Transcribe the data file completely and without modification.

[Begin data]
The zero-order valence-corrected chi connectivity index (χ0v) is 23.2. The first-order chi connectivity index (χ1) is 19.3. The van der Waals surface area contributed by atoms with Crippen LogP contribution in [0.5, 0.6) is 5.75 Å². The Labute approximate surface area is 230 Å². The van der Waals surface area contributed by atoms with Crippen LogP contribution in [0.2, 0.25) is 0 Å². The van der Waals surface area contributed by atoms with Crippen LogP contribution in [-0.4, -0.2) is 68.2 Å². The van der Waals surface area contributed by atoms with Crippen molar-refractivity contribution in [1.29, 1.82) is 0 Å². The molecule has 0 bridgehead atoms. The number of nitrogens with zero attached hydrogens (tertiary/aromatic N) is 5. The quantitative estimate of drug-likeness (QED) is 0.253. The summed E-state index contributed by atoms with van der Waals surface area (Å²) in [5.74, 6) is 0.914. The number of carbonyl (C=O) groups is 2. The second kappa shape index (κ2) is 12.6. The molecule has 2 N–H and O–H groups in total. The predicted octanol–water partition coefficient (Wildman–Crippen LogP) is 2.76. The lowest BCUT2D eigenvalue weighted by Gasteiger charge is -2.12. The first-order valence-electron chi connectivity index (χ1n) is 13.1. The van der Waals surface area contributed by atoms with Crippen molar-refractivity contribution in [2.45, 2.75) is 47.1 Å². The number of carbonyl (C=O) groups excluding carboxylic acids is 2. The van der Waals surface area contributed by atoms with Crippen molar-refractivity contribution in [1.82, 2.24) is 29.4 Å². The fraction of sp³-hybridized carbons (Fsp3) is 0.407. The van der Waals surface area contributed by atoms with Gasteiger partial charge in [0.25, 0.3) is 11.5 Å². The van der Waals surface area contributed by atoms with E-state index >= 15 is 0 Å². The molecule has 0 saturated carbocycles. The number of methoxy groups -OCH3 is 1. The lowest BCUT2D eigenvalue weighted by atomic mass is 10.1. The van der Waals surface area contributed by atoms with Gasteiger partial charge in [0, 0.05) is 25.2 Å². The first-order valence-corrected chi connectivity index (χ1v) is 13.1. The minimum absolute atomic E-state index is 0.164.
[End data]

The zero-order valence-corrected chi connectivity index (χ0v) is 23.2. The first-order chi connectivity index (χ1) is 19.3. The van der Waals surface area contributed by atoms with Crippen LogP contribution in [0.5, 0.6) is 5.75 Å². The Labute approximate surface area is 230 Å². The van der Waals surface area contributed by atoms with Crippen LogP contribution in [0.2, 0.25) is 0 Å². The van der Waals surface area contributed by atoms with Crippen LogP contribution in [-0.4, -0.2) is 68.2 Å². The van der Waals surface area contributed by atoms with Crippen molar-refractivity contribution in [1.29, 1.82) is 0 Å². The molecule has 0 bridgehead atoms. The number of nitrogens with zero attached hydrogens (tertiary/aromatic N) is 5. The quantitative estimate of drug-likeness (QED) is 0.253. The summed E-state index contributed by atoms with van der Waals surface area (Å²) in [5.74, 6) is 0.914. The number of carbonyl (C=O) groups is 2. The second kappa shape index (κ2) is 12.6. The molecule has 2 N–H and O–H groups in total. The predicted octanol–water partition coefficient (Wildman–Crippen LogP) is 2.76. The lowest BCUT2D eigenvalue weighted by Gasteiger charge is -2.12. The first-order valence-electron chi connectivity index (χ1n) is 13.1. The van der Waals surface area contributed by atoms with Crippen molar-refractivity contribution in [2.45, 2.75) is 47.1 Å². The number of carbonyl (C=O) groups excluding carboxylic acids is 2. The van der Waals surface area contributed by atoms with Crippen molar-refractivity contribution in [1.82, 2.24) is 29.4 Å². The fraction of sp³-hybridized carbons (Fsp3) is 0.407. The van der Waals surface area contributed by atoms with Gasteiger partial charge in [0.25, 0.3) is 11.5 Å². The van der Waals surface area contributed by atoms with E-state index >= 15 is 0 Å². The molecule has 0 saturated carbocycles. The number of methoxy groups -OCH3 is 1. The lowest BCUT2D eigenvalue weighted by atomic mass is 10.1. The van der Waals surface area contributed by atoms with Gasteiger partial charge in [0, 0.05) is 25.2 Å². The first-order valence-corrected chi connectivity index (χ1v) is 13.1. The minimum absolute atomic E-state index is 0.164.